The Passenger Rail Agency of South Africa (Prasa) has awarded information and communications technology giant Huawei a R458-million contract to supply a digital radio communications system for its passenger trains and associated infrastructure.
The Global System for Mobile Communications - Railway (GSM-R) would enable improved communication quality and reliability between train operators and control centres through the provision of a wireless digital communications system on around 1 200 km of South Africa’s commuter rail network.
The contract would see Huawei partnering with local black economic-empowerment firms and information technology firm Altech Technology to ensure some 36%, or R173-million worth of localisation through the local assembly of key components and ongoing maintenance.
Prasa CEO Lucky Montana said the system would mitigate the risks associated with driver error, thus reducing the risk of accidents, as well as improve the punctuality and reliability of trains through uninterrupted communications between driver and control centre.
“The GSMR, which is the global standard, will ensure that Prasa conforms to global best practise and will direct South Africa towards a future where public transport will be more reliable and safer,” he told a media briefing on Thursday.
He added that the improved communication infrastructure would enable the agency to achieve its objective of restoring public confidence in the local rail network.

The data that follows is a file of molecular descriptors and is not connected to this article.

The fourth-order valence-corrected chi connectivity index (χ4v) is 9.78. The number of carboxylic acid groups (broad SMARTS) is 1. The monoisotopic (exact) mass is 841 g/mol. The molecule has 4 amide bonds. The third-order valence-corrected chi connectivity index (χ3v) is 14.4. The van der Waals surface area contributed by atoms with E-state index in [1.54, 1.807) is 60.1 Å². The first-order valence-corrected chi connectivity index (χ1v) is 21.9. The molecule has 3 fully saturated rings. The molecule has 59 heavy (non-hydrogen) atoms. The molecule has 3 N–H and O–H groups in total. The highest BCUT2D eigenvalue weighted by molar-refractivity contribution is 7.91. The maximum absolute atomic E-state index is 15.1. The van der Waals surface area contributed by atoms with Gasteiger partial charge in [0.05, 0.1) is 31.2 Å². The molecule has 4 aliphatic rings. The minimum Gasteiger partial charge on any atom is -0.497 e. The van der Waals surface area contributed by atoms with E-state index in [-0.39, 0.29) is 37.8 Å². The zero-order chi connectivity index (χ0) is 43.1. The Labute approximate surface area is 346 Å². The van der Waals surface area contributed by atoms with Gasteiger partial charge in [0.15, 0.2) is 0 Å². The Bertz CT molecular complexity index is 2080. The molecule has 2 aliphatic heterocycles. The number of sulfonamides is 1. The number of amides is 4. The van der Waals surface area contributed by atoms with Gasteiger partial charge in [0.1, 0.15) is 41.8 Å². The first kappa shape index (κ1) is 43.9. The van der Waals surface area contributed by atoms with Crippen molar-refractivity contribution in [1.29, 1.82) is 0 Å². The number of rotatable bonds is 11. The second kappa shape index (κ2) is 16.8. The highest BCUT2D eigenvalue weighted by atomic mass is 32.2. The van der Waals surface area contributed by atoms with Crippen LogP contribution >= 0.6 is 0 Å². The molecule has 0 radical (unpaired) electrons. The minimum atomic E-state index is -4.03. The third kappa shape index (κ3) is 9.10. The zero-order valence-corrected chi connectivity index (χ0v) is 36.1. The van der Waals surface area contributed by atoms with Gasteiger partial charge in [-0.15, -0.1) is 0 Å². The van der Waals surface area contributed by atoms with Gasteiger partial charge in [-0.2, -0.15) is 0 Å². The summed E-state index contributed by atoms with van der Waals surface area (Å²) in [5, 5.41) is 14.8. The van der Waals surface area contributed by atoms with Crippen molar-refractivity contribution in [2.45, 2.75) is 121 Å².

This was a reference to the collision of two Prasa trains in January, during which 300 passengers were injured.
The awarding of the GSMR came a day after Prasa announced that the Bombardier Africa Alliance consortium had won a R1.1-billion contract to complete a conventional mainline resignalling project, in KwaZulu-Natal, as part of Prasa’s large-scale modernisation and upgrade programme.
The rolling out of the GSMR would coincide with the nationwide rehaul of this signalling system.
Besides Prasa's R123.5-billion investment in a rolling stock fleet renewal programme aimed at procuring new trains for its Metrorail service, the parastatal was simultaneously investing in the upgrade and construction of infrastructure to support the rolling stock investment.
The first phase of the communications improvement project, worth some R185-million and expected to take 18 months to complete, would start within 60 days and would initially entail the roll-out of a communications system for drivers.
Phase 2 would involve upgrading the train control system itself, enabling the rolling stock to be automatically driven and reducing the driver’s role to one of supervision of the system.
Full roll-out was expected by 2015.